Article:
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'The Wrestler' Director: Fake Sport, Real Pathos

Director Darren Aronofsky says he almost made a documentary instead of <em>The Wrestler,</em> and that affected his approach to the film. "I just sort of wanted to get back to grounding myself in reality," he says.
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Director Darren Aronofsky says he almost made a documentary instead of The Wrestler, and that affected his approach to the film. "I just sort of wanted to get back to grounding myself in reality," he says.

How do you make a realistic film about a notoriously "fake" sport? That was the question Darren Aronofsky faced when he agreed to direct The Wrestler, a movie starring Mickey Rourke as a gnarled professional wrestler whose glory days are gone.

"No one's ever made a serious film about wrestling," Aronofsky says, "and I think that is because most people perceive wrestling as a joke, and because it's fake, and they sort of write it off."

There's nothing fake about the action scenes in The Wrestler, though. Aronofsky says all the wrestling scenes were shot with real wrestlers in front of live wrestling audiences.

"They're as much athletes as they are actors," Aronofsky says of the real-life wrestlers depicted in the film. Being backstage with them is "like being backstage at a theater more than it is being backstage at a sporting event. ... They were very natural in front of the camera and very realistic."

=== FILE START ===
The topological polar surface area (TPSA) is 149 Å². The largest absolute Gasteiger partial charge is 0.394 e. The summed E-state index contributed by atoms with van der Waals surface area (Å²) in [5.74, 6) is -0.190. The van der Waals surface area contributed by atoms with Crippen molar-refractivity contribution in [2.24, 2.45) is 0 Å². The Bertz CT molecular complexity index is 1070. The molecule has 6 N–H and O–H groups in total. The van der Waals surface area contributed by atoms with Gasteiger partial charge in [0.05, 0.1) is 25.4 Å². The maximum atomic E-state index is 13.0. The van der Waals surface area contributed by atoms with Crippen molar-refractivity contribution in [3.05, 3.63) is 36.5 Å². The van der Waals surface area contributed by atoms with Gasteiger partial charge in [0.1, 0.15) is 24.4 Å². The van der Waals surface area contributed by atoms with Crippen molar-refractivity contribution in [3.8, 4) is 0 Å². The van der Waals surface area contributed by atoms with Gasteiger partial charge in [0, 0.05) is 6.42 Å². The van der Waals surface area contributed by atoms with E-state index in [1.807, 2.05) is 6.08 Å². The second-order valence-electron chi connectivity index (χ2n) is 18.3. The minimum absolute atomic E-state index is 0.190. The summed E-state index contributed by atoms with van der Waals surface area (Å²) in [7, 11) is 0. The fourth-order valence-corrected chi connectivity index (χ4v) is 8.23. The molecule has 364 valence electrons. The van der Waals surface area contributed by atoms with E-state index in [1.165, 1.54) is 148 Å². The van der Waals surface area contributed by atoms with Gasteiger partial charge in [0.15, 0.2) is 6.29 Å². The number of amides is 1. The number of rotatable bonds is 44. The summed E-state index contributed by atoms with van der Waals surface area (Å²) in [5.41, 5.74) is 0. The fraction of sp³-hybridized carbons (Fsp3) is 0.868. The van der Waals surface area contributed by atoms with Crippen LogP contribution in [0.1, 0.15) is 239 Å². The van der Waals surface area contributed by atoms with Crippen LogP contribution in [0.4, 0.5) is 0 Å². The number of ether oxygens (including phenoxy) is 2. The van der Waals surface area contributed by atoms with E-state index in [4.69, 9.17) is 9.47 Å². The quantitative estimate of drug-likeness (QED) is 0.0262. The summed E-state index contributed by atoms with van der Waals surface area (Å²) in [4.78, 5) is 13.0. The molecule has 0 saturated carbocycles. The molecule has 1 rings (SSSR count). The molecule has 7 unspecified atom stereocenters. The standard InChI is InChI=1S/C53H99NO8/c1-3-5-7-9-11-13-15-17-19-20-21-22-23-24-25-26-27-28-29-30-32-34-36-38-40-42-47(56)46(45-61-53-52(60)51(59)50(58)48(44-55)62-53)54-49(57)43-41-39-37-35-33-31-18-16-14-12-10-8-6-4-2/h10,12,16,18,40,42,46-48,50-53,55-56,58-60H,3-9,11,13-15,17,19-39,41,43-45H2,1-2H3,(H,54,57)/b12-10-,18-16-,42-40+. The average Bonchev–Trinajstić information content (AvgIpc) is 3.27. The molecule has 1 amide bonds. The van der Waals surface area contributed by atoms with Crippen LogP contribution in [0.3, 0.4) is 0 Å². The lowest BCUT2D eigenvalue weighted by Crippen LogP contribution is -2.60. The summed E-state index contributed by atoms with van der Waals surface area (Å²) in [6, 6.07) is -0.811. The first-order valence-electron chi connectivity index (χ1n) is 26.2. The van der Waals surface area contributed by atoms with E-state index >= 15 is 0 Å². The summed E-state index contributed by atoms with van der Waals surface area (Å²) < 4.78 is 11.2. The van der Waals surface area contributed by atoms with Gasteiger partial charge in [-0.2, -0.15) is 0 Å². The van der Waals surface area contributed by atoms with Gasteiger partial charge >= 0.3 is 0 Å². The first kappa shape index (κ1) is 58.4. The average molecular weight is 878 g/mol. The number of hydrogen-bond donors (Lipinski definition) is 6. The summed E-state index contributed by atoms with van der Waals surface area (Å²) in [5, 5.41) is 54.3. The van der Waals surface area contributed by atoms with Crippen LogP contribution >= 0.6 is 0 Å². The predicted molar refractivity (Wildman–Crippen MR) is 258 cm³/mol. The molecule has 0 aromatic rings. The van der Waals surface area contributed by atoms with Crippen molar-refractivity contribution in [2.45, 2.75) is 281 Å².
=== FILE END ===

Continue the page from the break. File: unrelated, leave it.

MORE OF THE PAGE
As for Rourke, the tragic star of the film, Aronofsky says Rourke is "blessed with more talent in his pinky than most of us have in a lifetime" — which, it turns out, can be both a blessing and a curse.

"It's very easy for him to coast through his work, and I think that's what we've seen for the last 10, 15 years," Aronofsky says. "My biggest job was just to push, pull, encourage, inspire, challenge ... for him to really, really dig deep."

Still, Aronofsky did not waver in his conviction that Rourke was the right actor for the job, and the director says it wasn't just because Rourke had been an athlete:

"Just sitting with him, you look into his eyes and, you know, his body is just all this armor, and he wears all these outfits, and it's all about keeping people away from looking in his eyes, because the second you look into his eyes ... there's so much there."

Aronofsky says that if he has one great accomplishment in the film, it's that there isn't a single scene with Mickey Rourke in sunglasses.

Both Rourke and supporting actress Marisa Tomei have received Oscar nominations for their work in the film. Aronofsky's previous directorial credits include Pi (1998) and Requiem For A Dream (2000).

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